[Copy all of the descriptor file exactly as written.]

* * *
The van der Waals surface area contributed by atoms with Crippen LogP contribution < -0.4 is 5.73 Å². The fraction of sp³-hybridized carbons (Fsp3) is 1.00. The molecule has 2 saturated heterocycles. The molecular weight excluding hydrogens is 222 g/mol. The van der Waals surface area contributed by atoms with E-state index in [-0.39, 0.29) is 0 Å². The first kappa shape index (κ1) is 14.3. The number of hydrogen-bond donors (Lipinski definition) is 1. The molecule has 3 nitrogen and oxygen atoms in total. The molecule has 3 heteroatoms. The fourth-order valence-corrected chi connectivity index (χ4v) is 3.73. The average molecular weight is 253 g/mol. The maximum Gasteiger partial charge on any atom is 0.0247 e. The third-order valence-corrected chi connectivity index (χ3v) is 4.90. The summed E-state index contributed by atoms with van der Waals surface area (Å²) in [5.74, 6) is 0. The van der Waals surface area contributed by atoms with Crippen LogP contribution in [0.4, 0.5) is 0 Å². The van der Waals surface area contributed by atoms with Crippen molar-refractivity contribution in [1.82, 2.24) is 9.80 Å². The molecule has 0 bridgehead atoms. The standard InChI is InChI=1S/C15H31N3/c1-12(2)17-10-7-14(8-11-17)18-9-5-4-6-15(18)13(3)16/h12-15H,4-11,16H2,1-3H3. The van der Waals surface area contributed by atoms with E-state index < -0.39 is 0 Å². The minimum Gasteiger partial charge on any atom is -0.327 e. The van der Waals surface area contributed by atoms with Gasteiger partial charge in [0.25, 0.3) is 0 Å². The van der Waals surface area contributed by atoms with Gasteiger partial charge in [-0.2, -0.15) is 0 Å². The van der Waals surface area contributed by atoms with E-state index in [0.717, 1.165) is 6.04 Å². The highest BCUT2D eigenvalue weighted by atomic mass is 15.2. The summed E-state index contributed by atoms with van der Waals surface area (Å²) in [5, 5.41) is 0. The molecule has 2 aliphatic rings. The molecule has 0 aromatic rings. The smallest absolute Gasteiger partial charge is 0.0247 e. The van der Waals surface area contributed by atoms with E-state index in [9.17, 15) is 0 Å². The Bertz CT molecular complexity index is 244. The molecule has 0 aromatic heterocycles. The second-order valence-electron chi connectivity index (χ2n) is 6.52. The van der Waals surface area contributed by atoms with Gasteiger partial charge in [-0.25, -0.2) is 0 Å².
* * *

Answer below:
The van der Waals surface area contributed by atoms with Crippen LogP contribution < -0.4 is 5.73 Å². The fraction of sp³-hybridized carbons (Fsp3) is 1.00. The molecule has 2 saturated heterocycles. The molecular weight excluding hydrogens is 222 g/mol. The van der Waals surface area contributed by atoms with E-state index in [-0.39, 0.29) is 0 Å². The first kappa shape index (κ1) is 14.3. The number of hydrogen-bond donors (Lipinski definition) is 1. The molecule has 3 nitrogen and oxygen atoms in total. The molecule has 3 heteroatoms. The fourth-order valence-corrected chi connectivity index (χ4v) is 3.73. The average molecular weight is 253 g/mol. The maximum Gasteiger partial charge on any atom is 0.0247 e. The third-order valence-corrected chi connectivity index (χ3v) is 4.90. The summed E-state index contributed by atoms with van der Waals surface area (Å²) in [5.74, 6) is 0. The van der Waals surface area contributed by atoms with Crippen LogP contribution in [0.4, 0.5) is 0 Å². The van der Waals surface area contributed by atoms with Crippen molar-refractivity contribution in [1.82, 2.24) is 9.80 Å². The molecule has 0 bridgehead atoms. The standard InChI is InChI=1S/C15H31N3/c1-12(2)17-10-7-14(8-11-17)18-9-5-4-6-15(18)13(3)16/h12-15H,4-11,16H2,1-3H3. The van der Waals surface area contributed by atoms with E-state index < -0.39 is 0 Å². The minimum Gasteiger partial charge on any atom is -0.327 e. The van der Waals surface area contributed by atoms with Gasteiger partial charge in [0.25, 0.3) is 0 Å². The van der Waals surface area contributed by atoms with Gasteiger partial charge in [-0.2, -0.15) is 0 Å². The van der Waals surface area contributed by atoms with E-state index in [0.717, 1.165) is 6.04 Å². The highest BCUT2D eigenvalue weighted by atomic mass is 15.2. The summed E-state index contributed by atoms with van der Waals surface area (Å²) in [5, 5.41) is 0. The molecule has 2 aliphatic rings. The molecule has 0 aromatic rings. The smallest absolute Gasteiger partial charge is 0.0247 e. The van der Waals surface area contributed by atoms with E-state index in [9.17, 15) is 0 Å². The Bertz CT molecular complexity index is 244. The molecule has 0 aromatic heterocycles. The second-order valence-electron chi connectivity index (χ2n) is 6.52. The van der Waals surface area contributed by atoms with Gasteiger partial charge in [-0.25, -0.2) is 0 Å².